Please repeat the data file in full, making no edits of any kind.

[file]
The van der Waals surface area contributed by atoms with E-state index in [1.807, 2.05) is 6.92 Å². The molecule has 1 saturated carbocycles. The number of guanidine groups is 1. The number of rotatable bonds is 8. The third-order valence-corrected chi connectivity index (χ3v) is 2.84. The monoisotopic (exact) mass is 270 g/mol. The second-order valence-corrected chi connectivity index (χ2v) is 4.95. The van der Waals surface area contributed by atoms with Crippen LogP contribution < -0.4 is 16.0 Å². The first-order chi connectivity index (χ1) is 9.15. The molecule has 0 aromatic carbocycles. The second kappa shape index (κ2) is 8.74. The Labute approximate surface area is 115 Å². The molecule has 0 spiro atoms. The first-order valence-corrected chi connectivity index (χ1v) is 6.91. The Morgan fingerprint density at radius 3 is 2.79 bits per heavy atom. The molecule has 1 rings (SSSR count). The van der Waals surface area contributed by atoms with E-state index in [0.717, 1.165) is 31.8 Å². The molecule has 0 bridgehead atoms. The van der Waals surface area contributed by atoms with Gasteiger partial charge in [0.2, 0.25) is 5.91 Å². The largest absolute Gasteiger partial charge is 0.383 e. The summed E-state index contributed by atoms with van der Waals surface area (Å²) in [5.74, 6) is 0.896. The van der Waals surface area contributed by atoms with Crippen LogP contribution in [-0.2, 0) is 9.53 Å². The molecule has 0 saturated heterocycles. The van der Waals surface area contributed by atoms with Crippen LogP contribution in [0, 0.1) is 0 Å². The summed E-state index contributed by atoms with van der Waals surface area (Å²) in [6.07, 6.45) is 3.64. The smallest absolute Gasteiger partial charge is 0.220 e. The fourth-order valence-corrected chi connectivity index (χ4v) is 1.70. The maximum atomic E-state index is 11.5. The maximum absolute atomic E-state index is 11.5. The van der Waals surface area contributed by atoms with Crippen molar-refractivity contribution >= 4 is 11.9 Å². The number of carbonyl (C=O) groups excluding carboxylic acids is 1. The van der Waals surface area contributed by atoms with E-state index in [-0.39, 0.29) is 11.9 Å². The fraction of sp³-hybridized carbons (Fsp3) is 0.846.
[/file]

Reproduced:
The van der Waals surface area contributed by atoms with E-state index in [1.807, 2.05) is 6.92 Å². The molecule has 1 saturated carbocycles. The number of guanidine groups is 1. The number of rotatable bonds is 8. The third-order valence-corrected chi connectivity index (χ3v) is 2.84. The monoisotopic (exact) mass is 270 g/mol. The second-order valence-corrected chi connectivity index (χ2v) is 4.95. The van der Waals surface area contributed by atoms with Crippen LogP contribution < -0.4 is 16.0 Å². The first-order chi connectivity index (χ1) is 9.15. The molecule has 0 aromatic carbocycles. The second kappa shape index (κ2) is 8.74. The Labute approximate surface area is 115 Å². The molecule has 0 spiro atoms. The first-order valence-corrected chi connectivity index (χ1v) is 6.91. The Morgan fingerprint density at radius 3 is 2.79 bits per heavy atom. The molecule has 1 rings (SSSR count). The van der Waals surface area contributed by atoms with E-state index in [0.717, 1.165) is 31.8 Å². The molecule has 0 bridgehead atoms. The van der Waals surface area contributed by atoms with Gasteiger partial charge in [0.2, 0.25) is 5.91 Å². The largest absolute Gasteiger partial charge is 0.383 e. The summed E-state index contributed by atoms with van der Waals surface area (Å²) in [5.74, 6) is 0.896. The van der Waals surface area contributed by atoms with Crippen LogP contribution in [-0.2, 0) is 9.53 Å². The molecule has 0 saturated heterocycles. The van der Waals surface area contributed by atoms with Crippen LogP contribution in [0, 0.1) is 0 Å². The summed E-state index contributed by atoms with van der Waals surface area (Å²) in [6.07, 6.45) is 3.64. The smallest absolute Gasteiger partial charge is 0.220 e. The fourth-order valence-corrected chi connectivity index (χ4v) is 1.70. The maximum atomic E-state index is 11.5. The maximum absolute atomic E-state index is 11.5. The van der Waals surface area contributed by atoms with Crippen molar-refractivity contribution >= 4 is 11.9 Å². The number of carbonyl (C=O) groups excluding carboxylic acids is 1. The van der Waals surface area contributed by atoms with E-state index in [-0.39, 0.29) is 11.9 Å². The fraction of sp³-hybridized carbons (Fsp3) is 0.846.